Algorithm Analysis Question:The QUICKSORT algorithm of section 7.1 contains two recursive calls to itself. After the call to PARTITION, the left subarray is recursively sorted. The second recursive call in QUICKSORT is not really necessary:it can be avoided by using an iterative control structure. This technique, called tail recursion, is provided automatically by good compilers. Consider the following version of quicksort, which simulates tail recursion. QUICKSORT’ (A, p, r) while p

## Expert Answer

b) We managed to reduce the number of recursive calls by using tail-recursion but it can still use O(n) space in the worst case. How? If the array is sorted in decreasing order and last element is our pivot, then out left array will always have n-1 elements, making the stack go up to n. So this can be the scenario.

c) What if we just called recursion for the smaller part after the partition happens? If that is done, we can always have O(log n) as stack depth. Consider the code:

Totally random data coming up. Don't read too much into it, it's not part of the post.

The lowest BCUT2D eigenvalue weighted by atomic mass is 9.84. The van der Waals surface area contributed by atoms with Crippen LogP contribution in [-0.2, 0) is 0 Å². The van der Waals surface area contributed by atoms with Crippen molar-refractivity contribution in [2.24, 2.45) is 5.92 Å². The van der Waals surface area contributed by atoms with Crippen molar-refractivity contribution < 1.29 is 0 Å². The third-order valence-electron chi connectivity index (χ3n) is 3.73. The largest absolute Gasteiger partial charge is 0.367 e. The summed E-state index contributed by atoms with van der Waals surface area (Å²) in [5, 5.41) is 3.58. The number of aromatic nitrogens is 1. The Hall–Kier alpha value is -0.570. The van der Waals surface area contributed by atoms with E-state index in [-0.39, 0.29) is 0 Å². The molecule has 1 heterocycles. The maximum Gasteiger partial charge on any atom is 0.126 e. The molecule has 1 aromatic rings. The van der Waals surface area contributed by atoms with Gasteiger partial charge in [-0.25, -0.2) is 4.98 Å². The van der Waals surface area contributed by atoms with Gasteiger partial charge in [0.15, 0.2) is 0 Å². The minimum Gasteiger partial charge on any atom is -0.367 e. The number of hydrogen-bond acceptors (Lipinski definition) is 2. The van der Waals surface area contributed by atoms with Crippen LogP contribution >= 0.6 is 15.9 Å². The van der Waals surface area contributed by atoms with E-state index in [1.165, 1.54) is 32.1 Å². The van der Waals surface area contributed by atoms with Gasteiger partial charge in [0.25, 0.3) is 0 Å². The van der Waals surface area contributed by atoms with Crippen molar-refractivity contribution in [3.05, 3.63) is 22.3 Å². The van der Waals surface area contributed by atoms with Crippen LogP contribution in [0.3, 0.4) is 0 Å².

QuickSort(A, p, r)

while (p < r)

q = partition(A, p, r)

if (q – p < r – q) // if left part is smaller

quickSort(A, p, q – 1) //recursive call for left part

p = q + 1 //handle the right part

else //if right part is smaller

quickSort(A, q + 1, r) // recursive call for right part

r = q – 1 //handle the left part

This will ensure that recursion is always done on smaller part of the array i.e. reducing the size of the stack to almost half. The runtime is not affected as the same amount of work has to be done as before.

If you have any further doubts, let me know in the comments !